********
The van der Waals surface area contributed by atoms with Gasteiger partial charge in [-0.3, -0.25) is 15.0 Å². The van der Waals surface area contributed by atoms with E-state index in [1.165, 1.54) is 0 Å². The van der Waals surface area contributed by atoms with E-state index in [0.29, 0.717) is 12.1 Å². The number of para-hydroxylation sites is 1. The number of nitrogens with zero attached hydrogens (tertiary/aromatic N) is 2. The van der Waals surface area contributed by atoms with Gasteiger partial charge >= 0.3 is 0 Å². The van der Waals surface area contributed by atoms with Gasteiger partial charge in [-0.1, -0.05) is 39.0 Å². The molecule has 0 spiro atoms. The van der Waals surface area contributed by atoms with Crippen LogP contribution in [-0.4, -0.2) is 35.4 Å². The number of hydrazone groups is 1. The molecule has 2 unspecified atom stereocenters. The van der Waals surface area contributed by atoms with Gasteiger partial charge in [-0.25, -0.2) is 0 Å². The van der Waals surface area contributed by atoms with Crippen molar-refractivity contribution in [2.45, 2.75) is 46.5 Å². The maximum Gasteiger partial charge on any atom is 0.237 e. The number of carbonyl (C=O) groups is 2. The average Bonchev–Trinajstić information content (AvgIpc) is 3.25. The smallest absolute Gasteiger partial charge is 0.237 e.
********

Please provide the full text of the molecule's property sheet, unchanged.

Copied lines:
The van der Waals surface area contributed by atoms with Gasteiger partial charge in [-0.3, -0.25) is 15.0 Å². The van der Waals surface area contributed by atoms with E-state index in [1.165, 1.54) is 0 Å². The van der Waals surface area contributed by atoms with E-state index in [0.29, 0.717) is 12.1 Å². The number of para-hydroxylation sites is 1. The number of nitrogens with zero attached hydrogens (tertiary/aromatic N) is 2. The van der Waals surface area contributed by atoms with Gasteiger partial charge >= 0.3 is 0 Å². The van der Waals surface area contributed by atoms with Gasteiger partial charge in [-0.1, -0.05) is 39.0 Å². The molecule has 0 spiro atoms. The van der Waals surface area contributed by atoms with Crippen LogP contribution in [-0.4, -0.2) is 35.4 Å². The number of hydrazone groups is 1. The molecule has 2 unspecified atom stereocenters. The van der Waals surface area contributed by atoms with Gasteiger partial charge in [-0.25, -0.2) is 0 Å². The van der Waals surface area contributed by atoms with Crippen molar-refractivity contribution in [2.45, 2.75) is 46.5 Å². The maximum Gasteiger partial charge on any atom is 0.237 e. The number of carbonyl (C=O) groups is 2. The average Bonchev–Trinajstić information content (AvgIpc) is 3.25. The smallest absolute Gasteiger partial charge is 0.237 e.